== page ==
Adverbs

Daniel Handler

A dramatic meditation on love both fleeting and everlasting, ‘Adverbs’ is a serious work of fiction by one of today’s most innovative voices.

‘Adverbs’ marks the return of Daniel Handler to adult fiction as he tackles life’s most complicated and compelling noun: love. In a series of intersecting narratives that explore variations of that ineffable feeling, Handler crafts a moving and shifting story exploring the frustrating glory of this most troublesome of emotions.

Two friends, one dying and one lonely; an adolescent’s first homosexual stirrings for his sister’s boyfriend; a doomed, enormously inappropriate tryst between a taxi driver and his passenger; a high-school crush that falls painfully short of a movie projected on a grungy screen. Handler’s characters experience love in all of its dark, triumphant, devastating and sneaky forms. In ‘Adverbs’, Daniel Handler reveals to us how the most universal of themes is also the most unknown.

‘Love was in the air, so both of us walked through love on our way to the corner. We breathed it in, particularly me.’

Reviews of Adverbs

    • ‘The ingenuity and panache of these stories is instantly attractive.’ Daily Telegraph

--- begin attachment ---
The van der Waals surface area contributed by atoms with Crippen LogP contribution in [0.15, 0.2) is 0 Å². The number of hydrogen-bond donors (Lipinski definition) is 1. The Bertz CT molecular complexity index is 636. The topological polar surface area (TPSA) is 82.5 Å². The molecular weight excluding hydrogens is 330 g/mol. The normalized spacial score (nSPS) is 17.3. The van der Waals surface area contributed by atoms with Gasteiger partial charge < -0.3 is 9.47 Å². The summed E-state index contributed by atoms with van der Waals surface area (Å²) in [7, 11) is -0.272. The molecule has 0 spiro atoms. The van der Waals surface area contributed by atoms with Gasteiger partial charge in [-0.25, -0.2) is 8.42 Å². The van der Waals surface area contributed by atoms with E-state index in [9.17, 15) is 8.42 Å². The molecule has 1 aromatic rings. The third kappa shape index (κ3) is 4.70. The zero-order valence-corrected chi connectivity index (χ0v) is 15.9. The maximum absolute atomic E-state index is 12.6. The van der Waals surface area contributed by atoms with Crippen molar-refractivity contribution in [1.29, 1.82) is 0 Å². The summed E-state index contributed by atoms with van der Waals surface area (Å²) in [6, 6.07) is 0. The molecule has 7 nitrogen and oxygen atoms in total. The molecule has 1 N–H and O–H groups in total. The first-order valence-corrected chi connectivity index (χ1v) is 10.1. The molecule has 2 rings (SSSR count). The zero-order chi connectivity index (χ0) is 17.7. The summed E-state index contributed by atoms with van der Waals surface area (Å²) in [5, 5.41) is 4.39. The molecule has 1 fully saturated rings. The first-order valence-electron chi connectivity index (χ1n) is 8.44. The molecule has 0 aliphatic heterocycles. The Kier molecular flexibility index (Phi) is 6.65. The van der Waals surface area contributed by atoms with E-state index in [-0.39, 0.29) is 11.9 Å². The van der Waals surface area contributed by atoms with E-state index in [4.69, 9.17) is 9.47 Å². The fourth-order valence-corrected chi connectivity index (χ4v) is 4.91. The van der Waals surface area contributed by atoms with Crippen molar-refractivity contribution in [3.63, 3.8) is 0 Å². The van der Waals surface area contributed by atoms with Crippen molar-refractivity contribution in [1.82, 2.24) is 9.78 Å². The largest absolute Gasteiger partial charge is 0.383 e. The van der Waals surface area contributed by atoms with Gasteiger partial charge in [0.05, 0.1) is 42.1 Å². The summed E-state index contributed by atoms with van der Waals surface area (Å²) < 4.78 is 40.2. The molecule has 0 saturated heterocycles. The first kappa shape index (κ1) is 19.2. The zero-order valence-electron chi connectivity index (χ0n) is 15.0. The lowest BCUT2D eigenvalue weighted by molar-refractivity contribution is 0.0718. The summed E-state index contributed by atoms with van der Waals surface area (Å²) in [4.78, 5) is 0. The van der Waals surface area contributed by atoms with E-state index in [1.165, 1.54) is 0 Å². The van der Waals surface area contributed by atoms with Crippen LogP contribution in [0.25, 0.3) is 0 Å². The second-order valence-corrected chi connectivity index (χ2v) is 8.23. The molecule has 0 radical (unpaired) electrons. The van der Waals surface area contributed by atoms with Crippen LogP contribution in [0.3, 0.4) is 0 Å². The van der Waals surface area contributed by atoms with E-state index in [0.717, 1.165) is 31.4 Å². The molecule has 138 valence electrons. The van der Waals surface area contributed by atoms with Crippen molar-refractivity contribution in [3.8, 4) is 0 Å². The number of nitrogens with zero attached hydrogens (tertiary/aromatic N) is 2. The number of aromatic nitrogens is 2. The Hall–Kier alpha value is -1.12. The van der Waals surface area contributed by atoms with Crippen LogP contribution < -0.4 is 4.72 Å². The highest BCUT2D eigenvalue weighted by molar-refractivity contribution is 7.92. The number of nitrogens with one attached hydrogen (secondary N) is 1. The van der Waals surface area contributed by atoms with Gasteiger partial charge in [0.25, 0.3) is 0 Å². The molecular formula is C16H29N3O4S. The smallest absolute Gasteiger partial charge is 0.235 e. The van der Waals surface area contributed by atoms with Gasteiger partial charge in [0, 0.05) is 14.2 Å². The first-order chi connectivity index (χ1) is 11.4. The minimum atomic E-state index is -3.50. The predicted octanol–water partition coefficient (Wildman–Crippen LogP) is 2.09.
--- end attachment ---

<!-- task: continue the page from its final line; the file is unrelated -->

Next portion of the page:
• ‘One of our most dazzling literary conjurers shuffles the deck of contemporary consciousness and desire. A thrilling feat of tragic magic.’ Michael Chabon
    • ‘Handler’s writing is artful, perverse, irreverent, truthful and ridiculous – but it’s rarely less than brilliant.’ New Statesman
    • ‘Witty, perplexing…This is an interesting and intelligent work, of which I think Lemony Snicket would be proud.’ Literary Review
    • ‘Cleverly held together…as thought-provoking as it is confusing.’ FT Magazine
    • ‘Exuberantly funny voice and ability to lard his stories with details that return, pages later, with multiplied resonance.’ Scotsman
    • ‘Handler shows great skill in drawing characters and telling their stories. Beguilingly, humorously and at times brilliantly. Definitely worth reading…’ Express
    • ‘He’s enjoying himself. He’s simply taken the tricks out for a joyride and the reader has been invited along.’ Sunday Business Post

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